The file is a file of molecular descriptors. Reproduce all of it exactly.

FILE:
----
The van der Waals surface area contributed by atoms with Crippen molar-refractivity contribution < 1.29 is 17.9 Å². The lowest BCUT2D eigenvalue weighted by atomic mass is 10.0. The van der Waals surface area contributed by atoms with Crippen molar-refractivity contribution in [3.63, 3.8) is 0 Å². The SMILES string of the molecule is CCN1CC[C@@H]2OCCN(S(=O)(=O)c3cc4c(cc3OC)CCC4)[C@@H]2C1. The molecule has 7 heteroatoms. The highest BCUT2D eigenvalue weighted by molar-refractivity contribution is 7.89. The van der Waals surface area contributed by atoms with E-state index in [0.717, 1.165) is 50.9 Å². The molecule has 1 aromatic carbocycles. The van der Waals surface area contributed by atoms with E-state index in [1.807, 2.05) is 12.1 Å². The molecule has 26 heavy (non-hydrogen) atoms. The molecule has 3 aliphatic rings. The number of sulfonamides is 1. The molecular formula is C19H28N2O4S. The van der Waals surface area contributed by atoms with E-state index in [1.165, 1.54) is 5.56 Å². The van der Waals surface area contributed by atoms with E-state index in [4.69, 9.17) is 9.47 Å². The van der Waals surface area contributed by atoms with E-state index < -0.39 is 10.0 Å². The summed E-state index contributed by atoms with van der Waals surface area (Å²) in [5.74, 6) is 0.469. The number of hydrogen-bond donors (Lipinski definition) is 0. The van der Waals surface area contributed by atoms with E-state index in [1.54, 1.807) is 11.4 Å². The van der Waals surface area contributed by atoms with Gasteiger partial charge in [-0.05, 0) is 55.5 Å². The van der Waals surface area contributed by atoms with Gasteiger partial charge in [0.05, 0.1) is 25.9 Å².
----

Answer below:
The van der Waals surface area contributed by atoms with Crippen molar-refractivity contribution < 1.29 is 17.9 Å². The lowest BCUT2D eigenvalue weighted by atomic mass is 10.0. The van der Waals surface area contributed by atoms with Crippen molar-refractivity contribution in [3.63, 3.8) is 0 Å². The SMILES string of the molecule is CCN1CC[C@@H]2OCCN(S(=O)(=O)c3cc4c(cc3OC)CCC4)[C@@H]2C1. The molecule has 7 heteroatoms. The highest BCUT2D eigenvalue weighted by molar-refractivity contribution is 7.89. The van der Waals surface area contributed by atoms with E-state index in [0.717, 1.165) is 50.9 Å². The molecule has 1 aromatic carbocycles. The van der Waals surface area contributed by atoms with E-state index in [1.807, 2.05) is 12.1 Å². The molecule has 26 heavy (non-hydrogen) atoms. The molecule has 3 aliphatic rings. The number of sulfonamides is 1. The molecular formula is C19H28N2O4S. The van der Waals surface area contributed by atoms with E-state index in [1.165, 1.54) is 5.56 Å². The van der Waals surface area contributed by atoms with E-state index in [4.69, 9.17) is 9.47 Å². The van der Waals surface area contributed by atoms with E-state index < -0.39 is 10.0 Å². The summed E-state index contributed by atoms with van der Waals surface area (Å²) in [5.74, 6) is 0.469. The number of hydrogen-bond donors (Lipinski definition) is 0. The van der Waals surface area contributed by atoms with E-state index in [1.54, 1.807) is 11.4 Å². The van der Waals surface area contributed by atoms with Gasteiger partial charge in [-0.05, 0) is 55.5 Å². The van der Waals surface area contributed by atoms with Gasteiger partial charge in [0.05, 0.1) is 25.9 Å².